THEY enjoy long cuddles on the sofa, and their favourite programmes are Coronation Street and EastEnders.
It sounds like a very normal relationship - but one half is a dog and one is an owl.
Welcome to the cosy life of Hampshire's oddest couple.
Six-month-old greyhound Torque adopted tiny baby owl Shrek at a Hampshire animal centre when she was taken from her mother for her own protection aged three days.
Keepers feared Shrek's mother would eat her first clutch if she became stressed at the sight of predators.
Adoptive dad Torque is now guarding the rare long-eared owl at the home of head falconer John Picton, where they spend their evenings together watching EastEnders and Coronation Street.
Shrek is free to roam the lounge as she strengthens her legs and often snuggles up to Torque on the sofa.
Outdoors at the Ringwood Raptor and Reptile Centre, they often sit together, with the greyhound guarding his feathered friend.
Their friendship started slowly as John introduced the unlikely pair gradually - first by feeding three-inch-high Shrek her meals of marsh rats and quail in the same room, and then holding them close so Torque could smell her.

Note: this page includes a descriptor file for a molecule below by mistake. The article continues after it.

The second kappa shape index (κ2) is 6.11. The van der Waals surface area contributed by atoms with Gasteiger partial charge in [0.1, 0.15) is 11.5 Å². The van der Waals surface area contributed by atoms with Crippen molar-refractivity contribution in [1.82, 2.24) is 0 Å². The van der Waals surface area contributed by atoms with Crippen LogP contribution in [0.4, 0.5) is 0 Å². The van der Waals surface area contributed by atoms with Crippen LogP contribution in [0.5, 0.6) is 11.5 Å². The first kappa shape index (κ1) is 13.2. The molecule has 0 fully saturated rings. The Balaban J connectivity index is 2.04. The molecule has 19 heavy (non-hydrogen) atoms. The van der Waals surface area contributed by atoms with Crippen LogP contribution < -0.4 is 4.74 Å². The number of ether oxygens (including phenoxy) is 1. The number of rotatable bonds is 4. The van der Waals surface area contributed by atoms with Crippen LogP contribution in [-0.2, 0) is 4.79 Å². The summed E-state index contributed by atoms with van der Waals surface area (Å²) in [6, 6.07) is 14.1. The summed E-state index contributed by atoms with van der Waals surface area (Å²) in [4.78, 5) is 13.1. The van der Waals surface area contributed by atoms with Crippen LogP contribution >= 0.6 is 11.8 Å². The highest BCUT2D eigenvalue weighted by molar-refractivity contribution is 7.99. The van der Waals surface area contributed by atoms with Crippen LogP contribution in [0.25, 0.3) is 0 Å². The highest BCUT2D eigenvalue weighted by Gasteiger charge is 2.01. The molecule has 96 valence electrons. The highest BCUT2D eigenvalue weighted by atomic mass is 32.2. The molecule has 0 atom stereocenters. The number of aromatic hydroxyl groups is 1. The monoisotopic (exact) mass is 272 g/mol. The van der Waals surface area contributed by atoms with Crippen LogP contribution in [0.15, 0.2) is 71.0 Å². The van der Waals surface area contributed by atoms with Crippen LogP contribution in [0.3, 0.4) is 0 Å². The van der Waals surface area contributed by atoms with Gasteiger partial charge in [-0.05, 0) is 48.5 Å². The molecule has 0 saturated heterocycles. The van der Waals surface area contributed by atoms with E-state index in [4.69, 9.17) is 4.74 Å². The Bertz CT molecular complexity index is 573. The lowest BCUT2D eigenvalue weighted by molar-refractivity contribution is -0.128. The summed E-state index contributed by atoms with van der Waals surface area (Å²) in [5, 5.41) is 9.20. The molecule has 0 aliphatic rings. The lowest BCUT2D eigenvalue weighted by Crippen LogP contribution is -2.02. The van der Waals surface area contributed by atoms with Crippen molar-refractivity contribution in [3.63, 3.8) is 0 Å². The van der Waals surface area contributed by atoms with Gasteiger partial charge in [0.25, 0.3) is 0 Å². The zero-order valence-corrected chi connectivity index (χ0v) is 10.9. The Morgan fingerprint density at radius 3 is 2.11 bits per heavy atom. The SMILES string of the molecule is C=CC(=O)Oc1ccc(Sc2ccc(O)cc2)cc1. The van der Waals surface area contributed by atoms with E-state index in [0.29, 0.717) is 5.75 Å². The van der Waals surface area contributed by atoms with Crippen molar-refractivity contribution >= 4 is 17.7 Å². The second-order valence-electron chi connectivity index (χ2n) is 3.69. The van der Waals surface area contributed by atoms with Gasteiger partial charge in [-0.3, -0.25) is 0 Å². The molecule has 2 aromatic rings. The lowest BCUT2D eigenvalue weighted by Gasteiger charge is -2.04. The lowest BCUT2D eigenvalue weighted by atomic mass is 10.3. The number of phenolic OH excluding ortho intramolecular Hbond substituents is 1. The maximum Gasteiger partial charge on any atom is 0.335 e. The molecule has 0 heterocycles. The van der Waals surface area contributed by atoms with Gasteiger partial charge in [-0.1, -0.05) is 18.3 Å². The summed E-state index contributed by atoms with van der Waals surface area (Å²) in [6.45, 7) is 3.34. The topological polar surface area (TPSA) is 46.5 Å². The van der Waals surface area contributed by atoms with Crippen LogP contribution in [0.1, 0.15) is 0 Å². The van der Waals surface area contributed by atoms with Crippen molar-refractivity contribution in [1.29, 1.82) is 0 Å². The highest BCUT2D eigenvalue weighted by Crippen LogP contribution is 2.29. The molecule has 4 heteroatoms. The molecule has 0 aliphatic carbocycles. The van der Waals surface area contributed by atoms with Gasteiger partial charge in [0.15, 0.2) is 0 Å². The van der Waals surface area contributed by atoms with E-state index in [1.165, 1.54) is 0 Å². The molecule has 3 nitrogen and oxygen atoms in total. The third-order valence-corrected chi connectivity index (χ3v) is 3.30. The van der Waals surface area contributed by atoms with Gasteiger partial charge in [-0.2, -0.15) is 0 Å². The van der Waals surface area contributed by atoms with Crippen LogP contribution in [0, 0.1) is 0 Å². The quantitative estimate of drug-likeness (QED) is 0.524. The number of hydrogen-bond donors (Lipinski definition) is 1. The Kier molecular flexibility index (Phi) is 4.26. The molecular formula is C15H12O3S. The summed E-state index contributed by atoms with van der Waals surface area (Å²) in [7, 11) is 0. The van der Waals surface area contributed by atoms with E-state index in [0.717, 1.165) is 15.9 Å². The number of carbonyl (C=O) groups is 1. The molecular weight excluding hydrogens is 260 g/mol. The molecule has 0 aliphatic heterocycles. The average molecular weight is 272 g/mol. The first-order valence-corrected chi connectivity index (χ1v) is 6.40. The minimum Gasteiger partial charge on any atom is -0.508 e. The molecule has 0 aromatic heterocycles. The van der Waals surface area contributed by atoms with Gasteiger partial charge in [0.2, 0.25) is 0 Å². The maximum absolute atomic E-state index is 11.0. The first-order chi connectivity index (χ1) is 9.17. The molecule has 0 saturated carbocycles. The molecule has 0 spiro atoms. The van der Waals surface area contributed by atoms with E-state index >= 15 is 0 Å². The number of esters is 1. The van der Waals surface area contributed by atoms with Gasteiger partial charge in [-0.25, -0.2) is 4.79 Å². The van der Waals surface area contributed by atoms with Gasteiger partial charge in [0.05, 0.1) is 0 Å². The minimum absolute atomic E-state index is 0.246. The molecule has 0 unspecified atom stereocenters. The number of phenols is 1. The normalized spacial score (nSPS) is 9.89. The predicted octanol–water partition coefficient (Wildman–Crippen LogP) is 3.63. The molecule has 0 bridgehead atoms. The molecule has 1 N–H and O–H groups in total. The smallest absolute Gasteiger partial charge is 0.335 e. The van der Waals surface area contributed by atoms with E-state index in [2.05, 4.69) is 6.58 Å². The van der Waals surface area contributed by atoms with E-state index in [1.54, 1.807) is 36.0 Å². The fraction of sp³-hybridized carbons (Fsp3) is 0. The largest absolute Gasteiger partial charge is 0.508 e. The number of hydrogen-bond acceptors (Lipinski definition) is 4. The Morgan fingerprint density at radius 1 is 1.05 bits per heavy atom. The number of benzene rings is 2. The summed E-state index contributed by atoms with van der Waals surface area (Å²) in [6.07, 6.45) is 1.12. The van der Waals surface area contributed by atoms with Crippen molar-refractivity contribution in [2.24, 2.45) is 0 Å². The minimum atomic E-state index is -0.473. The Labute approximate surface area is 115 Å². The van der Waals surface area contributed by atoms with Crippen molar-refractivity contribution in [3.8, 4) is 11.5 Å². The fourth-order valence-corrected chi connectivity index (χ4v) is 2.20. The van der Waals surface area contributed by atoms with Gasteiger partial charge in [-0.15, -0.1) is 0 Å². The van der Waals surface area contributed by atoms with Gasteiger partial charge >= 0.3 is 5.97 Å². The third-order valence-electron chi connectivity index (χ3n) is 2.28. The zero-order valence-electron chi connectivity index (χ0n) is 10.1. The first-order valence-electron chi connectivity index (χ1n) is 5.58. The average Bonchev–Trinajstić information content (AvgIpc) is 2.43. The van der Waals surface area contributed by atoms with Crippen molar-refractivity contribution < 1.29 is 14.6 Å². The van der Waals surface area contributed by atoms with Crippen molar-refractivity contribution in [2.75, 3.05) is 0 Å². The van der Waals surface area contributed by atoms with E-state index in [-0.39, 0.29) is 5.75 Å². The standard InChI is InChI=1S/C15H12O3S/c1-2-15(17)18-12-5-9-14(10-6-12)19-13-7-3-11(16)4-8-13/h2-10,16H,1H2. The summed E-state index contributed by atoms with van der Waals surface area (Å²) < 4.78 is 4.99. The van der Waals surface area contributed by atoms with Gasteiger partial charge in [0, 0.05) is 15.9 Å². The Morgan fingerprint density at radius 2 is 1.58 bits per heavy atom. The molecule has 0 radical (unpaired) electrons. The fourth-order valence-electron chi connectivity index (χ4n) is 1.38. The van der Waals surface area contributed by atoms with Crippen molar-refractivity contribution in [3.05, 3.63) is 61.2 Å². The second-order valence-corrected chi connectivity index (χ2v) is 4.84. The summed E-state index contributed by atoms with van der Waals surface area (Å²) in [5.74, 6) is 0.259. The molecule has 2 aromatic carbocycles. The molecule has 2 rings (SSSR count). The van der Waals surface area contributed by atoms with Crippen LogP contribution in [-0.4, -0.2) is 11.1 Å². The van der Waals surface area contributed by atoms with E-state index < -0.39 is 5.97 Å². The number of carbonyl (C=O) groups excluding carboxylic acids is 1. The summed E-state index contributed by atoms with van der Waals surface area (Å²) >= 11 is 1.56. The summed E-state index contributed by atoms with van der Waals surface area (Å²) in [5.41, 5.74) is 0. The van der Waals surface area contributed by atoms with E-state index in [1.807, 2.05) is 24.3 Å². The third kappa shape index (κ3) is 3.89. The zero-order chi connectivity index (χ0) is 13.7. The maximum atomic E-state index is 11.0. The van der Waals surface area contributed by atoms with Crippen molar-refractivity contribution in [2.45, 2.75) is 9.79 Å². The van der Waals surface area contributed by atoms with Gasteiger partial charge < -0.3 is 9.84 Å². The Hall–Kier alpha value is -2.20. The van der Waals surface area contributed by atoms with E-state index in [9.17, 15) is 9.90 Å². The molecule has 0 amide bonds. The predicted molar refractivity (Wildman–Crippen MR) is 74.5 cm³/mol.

Tamed Shrek will be used as a display owl at fetes and open days and John believes her interaction with dogs and humans from an early age is ideal training He said: "Their relationship is so unusual but also rather sweet.
"Torque seems to have adopted Shrek as his daughter and is now very protective. He follows her around at home and keeps his eye on her.
"They play with each other in the evenings while I'm watching television and it is an opportunity for Shrek to wander and strengthen her legs.
"I was a little wary of introducing them to start with but I now trust Torque 100 per cent.
"Because he is only a puppy he didn't feel so threatened by a new animal joining his pack.
"Shrek is doing well and becoming used to human and animal contact. I'm sure that will be beneficial when she is taken to shows because nothing will phase her."
Shrek was the first of four chicks born to her mother, and was taken away because it was thought she had the highest chance of survival.
The second chick is still with his mother and his chances of survival are growing each day.